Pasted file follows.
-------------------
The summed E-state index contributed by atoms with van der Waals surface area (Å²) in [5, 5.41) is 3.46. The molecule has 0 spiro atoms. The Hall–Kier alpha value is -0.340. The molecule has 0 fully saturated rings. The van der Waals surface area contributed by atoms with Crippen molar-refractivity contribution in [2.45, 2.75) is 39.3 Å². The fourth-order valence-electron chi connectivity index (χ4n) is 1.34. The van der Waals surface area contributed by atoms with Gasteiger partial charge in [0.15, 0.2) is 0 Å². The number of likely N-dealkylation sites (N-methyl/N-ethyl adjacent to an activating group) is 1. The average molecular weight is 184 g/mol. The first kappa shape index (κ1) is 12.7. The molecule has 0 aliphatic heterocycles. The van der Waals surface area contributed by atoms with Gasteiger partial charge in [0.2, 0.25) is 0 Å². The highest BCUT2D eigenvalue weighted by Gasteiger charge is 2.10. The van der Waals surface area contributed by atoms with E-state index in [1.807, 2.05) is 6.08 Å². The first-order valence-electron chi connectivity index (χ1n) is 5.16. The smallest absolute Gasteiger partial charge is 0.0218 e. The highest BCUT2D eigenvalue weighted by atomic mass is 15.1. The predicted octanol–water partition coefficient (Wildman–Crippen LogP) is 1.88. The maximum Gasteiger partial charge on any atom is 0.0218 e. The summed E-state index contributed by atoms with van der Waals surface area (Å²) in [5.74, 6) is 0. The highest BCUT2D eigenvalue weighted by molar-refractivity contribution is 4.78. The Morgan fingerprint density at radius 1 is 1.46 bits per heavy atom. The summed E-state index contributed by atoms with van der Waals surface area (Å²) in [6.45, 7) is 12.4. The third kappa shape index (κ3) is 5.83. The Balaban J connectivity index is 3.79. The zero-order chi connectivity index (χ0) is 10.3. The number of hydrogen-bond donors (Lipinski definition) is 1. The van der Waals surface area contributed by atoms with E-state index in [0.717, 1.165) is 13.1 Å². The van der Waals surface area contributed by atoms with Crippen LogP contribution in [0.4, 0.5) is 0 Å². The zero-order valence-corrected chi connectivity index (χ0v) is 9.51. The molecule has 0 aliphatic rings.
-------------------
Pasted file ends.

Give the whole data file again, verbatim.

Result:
The summed E-state index contributed by atoms with van der Waals surface area (Å²) in [5, 5.41) is 3.46. The molecule has 0 spiro atoms. The Hall–Kier alpha value is -0.340. The molecule has 0 fully saturated rings. The van der Waals surface area contributed by atoms with Crippen molar-refractivity contribution in [2.45, 2.75) is 39.3 Å². The fourth-order valence-electron chi connectivity index (χ4n) is 1.34. The van der Waals surface area contributed by atoms with Gasteiger partial charge in [0.15, 0.2) is 0 Å². The number of likely N-dealkylation sites (N-methyl/N-ethyl adjacent to an activating group) is 1. The average molecular weight is 184 g/mol. The first kappa shape index (κ1) is 12.7. The molecule has 0 aliphatic heterocycles. The van der Waals surface area contributed by atoms with Gasteiger partial charge in [0.2, 0.25) is 0 Å². The highest BCUT2D eigenvalue weighted by Gasteiger charge is 2.10. The van der Waals surface area contributed by atoms with E-state index in [1.807, 2.05) is 6.08 Å². The first-order valence-electron chi connectivity index (χ1n) is 5.16. The smallest absolute Gasteiger partial charge is 0.0218 e. The highest BCUT2D eigenvalue weighted by atomic mass is 15.1. The predicted octanol–water partition coefficient (Wildman–Crippen LogP) is 1.88. The maximum Gasteiger partial charge on any atom is 0.0218 e. The summed E-state index contributed by atoms with van der Waals surface area (Å²) in [5.74, 6) is 0. The highest BCUT2D eigenvalue weighted by molar-refractivity contribution is 4.78. The Morgan fingerprint density at radius 1 is 1.46 bits per heavy atom. The summed E-state index contributed by atoms with van der Waals surface area (Å²) in [6.45, 7) is 12.4. The third kappa shape index (κ3) is 5.83. The Balaban J connectivity index is 3.79. The zero-order chi connectivity index (χ0) is 10.3. The number of hydrogen-bond donors (Lipinski definition) is 1. The van der Waals surface area contributed by atoms with E-state index in [0.717, 1.165) is 13.1 Å². The van der Waals surface area contributed by atoms with Crippen LogP contribution in [0.4, 0.5) is 0 Å². The zero-order valence-corrected chi connectivity index (χ0v) is 9.51. The molecule has 0 aliphatic rings.